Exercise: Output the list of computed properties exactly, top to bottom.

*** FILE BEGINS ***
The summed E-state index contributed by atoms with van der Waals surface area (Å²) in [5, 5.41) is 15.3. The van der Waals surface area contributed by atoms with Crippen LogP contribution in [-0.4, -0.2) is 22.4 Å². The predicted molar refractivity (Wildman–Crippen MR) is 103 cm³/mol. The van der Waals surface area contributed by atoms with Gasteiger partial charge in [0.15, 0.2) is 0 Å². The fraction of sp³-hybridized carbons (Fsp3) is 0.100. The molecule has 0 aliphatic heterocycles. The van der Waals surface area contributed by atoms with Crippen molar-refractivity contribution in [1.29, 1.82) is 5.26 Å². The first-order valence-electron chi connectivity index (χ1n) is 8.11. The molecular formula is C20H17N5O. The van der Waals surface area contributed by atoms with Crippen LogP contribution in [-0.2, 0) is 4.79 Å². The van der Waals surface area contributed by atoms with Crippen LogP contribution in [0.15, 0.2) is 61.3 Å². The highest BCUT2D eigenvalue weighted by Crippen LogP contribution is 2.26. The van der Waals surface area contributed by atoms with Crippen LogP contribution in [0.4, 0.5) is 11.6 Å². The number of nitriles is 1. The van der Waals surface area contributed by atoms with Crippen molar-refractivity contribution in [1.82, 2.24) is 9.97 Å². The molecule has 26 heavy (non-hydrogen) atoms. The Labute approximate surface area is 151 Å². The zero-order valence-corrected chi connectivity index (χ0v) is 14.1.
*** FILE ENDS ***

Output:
The summed E-state index contributed by atoms with van der Waals surface area (Å²) in [5, 5.41) is 15.3. The van der Waals surface area contributed by atoms with Crippen LogP contribution in [-0.4, -0.2) is 22.4 Å². The predicted molar refractivity (Wildman–Crippen MR) is 103 cm³/mol. The van der Waals surface area contributed by atoms with Gasteiger partial charge in [0.15, 0.2) is 0 Å². The fraction of sp³-hybridized carbons (Fsp3) is 0.100. The molecule has 0 aliphatic heterocycles. The van der Waals surface area contributed by atoms with Crippen molar-refractivity contribution in [1.29, 1.82) is 5.26 Å². The first-order valence-electron chi connectivity index (χ1n) is 8.11. The molecular formula is C20H17N5O. The van der Waals surface area contributed by atoms with Crippen LogP contribution in [-0.2, 0) is 4.79 Å². The van der Waals surface area contributed by atoms with Crippen LogP contribution in [0.15, 0.2) is 61.3 Å². The highest BCUT2D eigenvalue weighted by Crippen LogP contribution is 2.26. The van der Waals surface area contributed by atoms with Crippen LogP contribution in [0.4, 0.5) is 11.6 Å². The number of nitriles is 1. The van der Waals surface area contributed by atoms with Crippen molar-refractivity contribution in [1.82, 2.24) is 9.97 Å². The molecule has 26 heavy (non-hydrogen) atoms. The Labute approximate surface area is 151 Å². The zero-order valence-corrected chi connectivity index (χ0v) is 14.1.